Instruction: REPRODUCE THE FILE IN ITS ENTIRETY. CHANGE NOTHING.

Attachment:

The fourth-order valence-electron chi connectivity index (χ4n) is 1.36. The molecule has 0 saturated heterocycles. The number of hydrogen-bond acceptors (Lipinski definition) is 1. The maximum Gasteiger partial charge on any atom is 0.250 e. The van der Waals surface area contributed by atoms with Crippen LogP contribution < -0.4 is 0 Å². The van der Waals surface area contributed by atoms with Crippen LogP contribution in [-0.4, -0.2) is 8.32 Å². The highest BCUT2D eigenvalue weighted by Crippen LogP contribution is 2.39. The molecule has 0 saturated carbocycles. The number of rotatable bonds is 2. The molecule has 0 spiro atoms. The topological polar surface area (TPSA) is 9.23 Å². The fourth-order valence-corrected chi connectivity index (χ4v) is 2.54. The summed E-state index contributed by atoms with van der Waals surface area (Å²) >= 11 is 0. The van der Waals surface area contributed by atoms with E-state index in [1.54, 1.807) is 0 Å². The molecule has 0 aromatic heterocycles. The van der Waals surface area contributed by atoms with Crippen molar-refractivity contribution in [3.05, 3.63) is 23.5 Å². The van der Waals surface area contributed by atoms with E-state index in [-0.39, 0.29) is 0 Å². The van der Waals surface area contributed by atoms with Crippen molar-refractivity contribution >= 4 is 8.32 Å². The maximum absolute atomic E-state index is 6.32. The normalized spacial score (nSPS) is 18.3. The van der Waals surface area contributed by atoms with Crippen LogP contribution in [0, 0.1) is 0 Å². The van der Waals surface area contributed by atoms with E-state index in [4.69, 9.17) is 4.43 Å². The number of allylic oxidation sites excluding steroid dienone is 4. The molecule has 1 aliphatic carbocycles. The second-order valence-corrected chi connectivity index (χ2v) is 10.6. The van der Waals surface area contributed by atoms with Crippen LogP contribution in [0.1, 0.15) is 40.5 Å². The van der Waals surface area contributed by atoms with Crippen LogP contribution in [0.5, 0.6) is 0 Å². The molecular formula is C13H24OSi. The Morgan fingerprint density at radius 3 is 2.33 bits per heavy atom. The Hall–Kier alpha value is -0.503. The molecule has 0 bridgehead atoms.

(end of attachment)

The fourth-order valence-electron chi connectivity index (χ4n) is 1.36. The molecule has 0 saturated heterocycles. The number of hydrogen-bond acceptors (Lipinski definition) is 1. The maximum Gasteiger partial charge on any atom is 0.250 e. The van der Waals surface area contributed by atoms with Crippen LogP contribution < -0.4 is 0 Å². The van der Waals surface area contributed by atoms with Crippen LogP contribution in [-0.4, -0.2) is 8.32 Å². The highest BCUT2D eigenvalue weighted by Crippen LogP contribution is 2.39. The molecule has 0 saturated carbocycles. The number of rotatable bonds is 2. The molecule has 0 spiro atoms. The topological polar surface area (TPSA) is 9.23 Å². The fourth-order valence-corrected chi connectivity index (χ4v) is 2.54. The summed E-state index contributed by atoms with van der Waals surface area (Å²) >= 11 is 0. The van der Waals surface area contributed by atoms with E-state index in [1.54, 1.807) is 0 Å². The molecule has 0 aromatic heterocycles. The van der Waals surface area contributed by atoms with Crippen molar-refractivity contribution in [3.05, 3.63) is 23.5 Å². The van der Waals surface area contributed by atoms with E-state index in [-0.39, 0.29) is 0 Å². The van der Waals surface area contributed by atoms with Crippen molar-refractivity contribution >= 4 is 8.32 Å². The maximum absolute atomic E-state index is 6.32. The normalized spacial score (nSPS) is 18.3. The van der Waals surface area contributed by atoms with Crippen LogP contribution in [0, 0.1) is 0 Å². The van der Waals surface area contributed by atoms with E-state index in [4.69, 9.17) is 4.43 Å². The number of allylic oxidation sites excluding steroid dienone is 4. The molecule has 1 aliphatic carbocycles. The second-order valence-corrected chi connectivity index (χ2v) is 10.6. The van der Waals surface area contributed by atoms with Crippen LogP contribution in [0.1, 0.15) is 40.5 Å². The van der Waals surface area contributed by atoms with Crippen LogP contribution in [0.5, 0.6) is 0 Å². The molecular formula is C13H24OSi. The Morgan fingerprint density at radius 3 is 2.33 bits per heavy atom. The Hall–Kier alpha value is -0.503. The molecule has 0 bridgehead atoms.